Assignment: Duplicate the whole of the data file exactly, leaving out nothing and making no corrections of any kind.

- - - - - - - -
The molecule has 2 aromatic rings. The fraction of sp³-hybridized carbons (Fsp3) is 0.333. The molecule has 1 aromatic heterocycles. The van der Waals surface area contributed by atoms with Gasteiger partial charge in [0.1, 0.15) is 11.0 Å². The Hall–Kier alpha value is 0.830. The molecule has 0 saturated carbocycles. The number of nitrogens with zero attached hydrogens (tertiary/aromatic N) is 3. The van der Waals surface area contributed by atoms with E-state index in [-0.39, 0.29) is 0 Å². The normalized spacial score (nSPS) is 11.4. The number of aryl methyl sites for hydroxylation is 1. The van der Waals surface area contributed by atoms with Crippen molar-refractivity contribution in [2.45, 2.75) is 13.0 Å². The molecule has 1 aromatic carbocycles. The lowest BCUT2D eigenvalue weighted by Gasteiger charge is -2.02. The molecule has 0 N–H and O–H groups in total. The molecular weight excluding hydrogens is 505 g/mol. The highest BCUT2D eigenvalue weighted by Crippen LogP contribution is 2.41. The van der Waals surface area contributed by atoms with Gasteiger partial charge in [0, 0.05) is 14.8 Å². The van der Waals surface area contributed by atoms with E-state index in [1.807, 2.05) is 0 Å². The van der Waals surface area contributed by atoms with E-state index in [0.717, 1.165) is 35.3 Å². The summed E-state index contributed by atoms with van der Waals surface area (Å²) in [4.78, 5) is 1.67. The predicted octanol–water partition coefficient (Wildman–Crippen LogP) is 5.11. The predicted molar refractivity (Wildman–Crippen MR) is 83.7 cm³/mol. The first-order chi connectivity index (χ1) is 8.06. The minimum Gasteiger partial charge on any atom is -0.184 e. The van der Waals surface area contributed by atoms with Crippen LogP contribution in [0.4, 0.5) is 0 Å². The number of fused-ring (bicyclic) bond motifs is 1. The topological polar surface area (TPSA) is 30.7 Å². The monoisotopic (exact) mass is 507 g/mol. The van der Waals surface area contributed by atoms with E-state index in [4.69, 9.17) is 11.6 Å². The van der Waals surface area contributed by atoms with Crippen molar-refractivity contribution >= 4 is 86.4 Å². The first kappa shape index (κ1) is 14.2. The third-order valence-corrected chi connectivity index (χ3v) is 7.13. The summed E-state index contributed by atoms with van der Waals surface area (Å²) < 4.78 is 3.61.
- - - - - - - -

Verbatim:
The molecule has 2 aromatic rings. The fraction of sp³-hybridized carbons (Fsp3) is 0.333. The molecule has 1 aromatic heterocycles. The van der Waals surface area contributed by atoms with Gasteiger partial charge in [0.1, 0.15) is 11.0 Å². The Hall–Kier alpha value is 0.830. The molecule has 0 saturated carbocycles. The number of nitrogens with zero attached hydrogens (tertiary/aromatic N) is 3. The van der Waals surface area contributed by atoms with E-state index in [-0.39, 0.29) is 0 Å². The normalized spacial score (nSPS) is 11.4. The number of aryl methyl sites for hydroxylation is 1. The van der Waals surface area contributed by atoms with Crippen molar-refractivity contribution in [2.45, 2.75) is 13.0 Å². The molecule has 1 aromatic carbocycles. The lowest BCUT2D eigenvalue weighted by Gasteiger charge is -2.02. The molecule has 0 N–H and O–H groups in total. The molecular weight excluding hydrogens is 505 g/mol. The highest BCUT2D eigenvalue weighted by Crippen LogP contribution is 2.41. The van der Waals surface area contributed by atoms with Gasteiger partial charge in [0, 0.05) is 14.8 Å². The van der Waals surface area contributed by atoms with E-state index in [1.807, 2.05) is 0 Å². The van der Waals surface area contributed by atoms with E-state index in [0.717, 1.165) is 35.3 Å². The summed E-state index contributed by atoms with van der Waals surface area (Å²) in [4.78, 5) is 1.67. The predicted octanol–water partition coefficient (Wildman–Crippen LogP) is 5.11. The predicted molar refractivity (Wildman–Crippen MR) is 83.7 cm³/mol. The first-order chi connectivity index (χ1) is 8.06. The minimum Gasteiger partial charge on any atom is -0.184 e. The van der Waals surface area contributed by atoms with Crippen LogP contribution in [0.4, 0.5) is 0 Å². The number of fused-ring (bicyclic) bond motifs is 1. The topological polar surface area (TPSA) is 30.7 Å². The monoisotopic (exact) mass is 507 g/mol. The van der Waals surface area contributed by atoms with E-state index in [4.69, 9.17) is 11.6 Å². The van der Waals surface area contributed by atoms with Crippen molar-refractivity contribution >= 4 is 86.4 Å². The first kappa shape index (κ1) is 14.2. The third-order valence-corrected chi connectivity index (χ3v) is 7.13. The summed E-state index contributed by atoms with van der Waals surface area (Å²) < 4.78 is 3.61.